A new report by the Cyrus R. Vance Center for International Justice, Earth Law Center, and International Rivers finds that a movement to grant legal rights to rivers and nature is rapidly gaining momentum globally.
The report, Rights of Rivers, examines how the ancient notion that nature possesses basic rights is being adopted in laws from New Zealand to Colombia.
Just this month, environmental groups called on Ecuador’s Highest Court to enforce constitutional “Rights of Nature” to protect an incredibly biodiverse, freshwater ecosystem from mining.
Local groups in Florida are countering state, industry-backed efforts to prevent the adoption of “Rights of Nature” policies to protect rivers like the Wekiva and Econlockhatchee.
And this week, around the 75th United Nations General Assembly and Biodiversity Summit, more than 75 organizations from across the globe launched the Universal Declaration of the Rights of Rivers to compel action at every level of government.
The momentum is growing as a response to mounting global threats to rivers and freshwater ecosystems. One million animal and plant species are at risk of extinction. A majority of the world’s longest rivers have been dammed, fragmented, and/or polluted with alarming consequences for human rights, local economies, and the environment. And the world is reaching a ‘critical point of no return’ on climate change.
“The laws we have are not rising to the threats we face. Legal structures that treat rivers and nature as an object for human exploitation are enabling today’s crises,” said Monti Aguirre, Latin America Coordinator at International Rivers.
“A Rights of Nature approach offers transformative change at a time where it could not be needed more.”
In New Zealand, the Indigenous Māori succeeded in securing recognition of the sacred Whanganui River as a legal person. This after more than a century of challenging the colonial government to reduce its negative impacts on the river.
In India, the High Court of Uttarakhand, too, recognized the legal personhood of the River Ganga and Yamuna for the “physical and spiritual sustenance to all of us for time immemorial.” A powerful precedent, in spite of the subsequent overruling in India’s Supreme Court.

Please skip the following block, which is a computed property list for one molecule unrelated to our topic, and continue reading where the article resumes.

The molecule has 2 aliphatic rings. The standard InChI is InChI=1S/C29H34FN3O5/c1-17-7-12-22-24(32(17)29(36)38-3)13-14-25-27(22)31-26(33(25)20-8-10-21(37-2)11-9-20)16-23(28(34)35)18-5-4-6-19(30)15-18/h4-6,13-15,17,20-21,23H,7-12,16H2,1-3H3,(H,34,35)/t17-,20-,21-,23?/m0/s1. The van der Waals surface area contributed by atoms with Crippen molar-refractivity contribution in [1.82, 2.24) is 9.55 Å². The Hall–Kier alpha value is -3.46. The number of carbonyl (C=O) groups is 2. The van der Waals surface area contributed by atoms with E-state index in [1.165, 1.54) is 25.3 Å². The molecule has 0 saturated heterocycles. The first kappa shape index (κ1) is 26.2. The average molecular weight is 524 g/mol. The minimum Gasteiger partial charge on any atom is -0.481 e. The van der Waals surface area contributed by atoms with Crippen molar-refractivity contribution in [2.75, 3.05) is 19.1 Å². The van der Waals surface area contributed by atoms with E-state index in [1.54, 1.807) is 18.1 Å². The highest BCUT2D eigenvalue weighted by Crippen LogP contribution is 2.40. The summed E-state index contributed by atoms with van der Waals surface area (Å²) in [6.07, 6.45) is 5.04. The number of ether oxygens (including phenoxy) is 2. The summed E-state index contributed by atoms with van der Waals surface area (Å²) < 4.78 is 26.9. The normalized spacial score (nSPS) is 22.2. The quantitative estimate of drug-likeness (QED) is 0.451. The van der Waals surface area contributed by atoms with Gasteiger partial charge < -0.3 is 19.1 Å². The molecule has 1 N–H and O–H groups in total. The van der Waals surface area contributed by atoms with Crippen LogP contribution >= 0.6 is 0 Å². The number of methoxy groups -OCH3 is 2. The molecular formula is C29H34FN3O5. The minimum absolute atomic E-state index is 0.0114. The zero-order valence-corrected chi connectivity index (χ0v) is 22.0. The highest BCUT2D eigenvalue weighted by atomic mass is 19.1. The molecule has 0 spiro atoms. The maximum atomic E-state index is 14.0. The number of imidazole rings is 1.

And in Colombia, a Constitutional Court ruling found that the heavy pollution of the Atrato River didn’t just violate the rights of the many Indigenous and Afro-American communities that depend upon it, but the rights of the river itself. “[T]he land does not belong to man…man is the one who belongs to the earth, like any other species” the ruling noted.
“These laws share a bond in their contention that humans are not the only living entities deserving of basic rights,” said Susan Kath, Environment Program Director at the Vance Center. “But they vary widely in how they adapt this notion to unique, local legal contexts.”
The report surveys just how these rights are enshrined. In some cases they are grounded in Indigenous jurisprudence and treaty rights. In others, they are enacted as constitutional rights, encoded within national laws, or passed as executive actions. In yet others, they are taken-up in local ordinances in response to federal inaction. The report then examines the efficacy of these approaches to the extent possible, given the newness of these decisions and relative infancy of the global movement.
“Overall, the findings point to an opportunity to radically recalibrate not only legal frameworks designed to assert man’s dominion over nature, but to reorient societal norms,” said Grant Wilson, Executive Director of the Earth Law Center.
“With intensifying wildfires, hurricanes, droughts, monsoons, and more resulting from exploitation of the natural world, a growing global public is raising its voice for a paradigm shift.”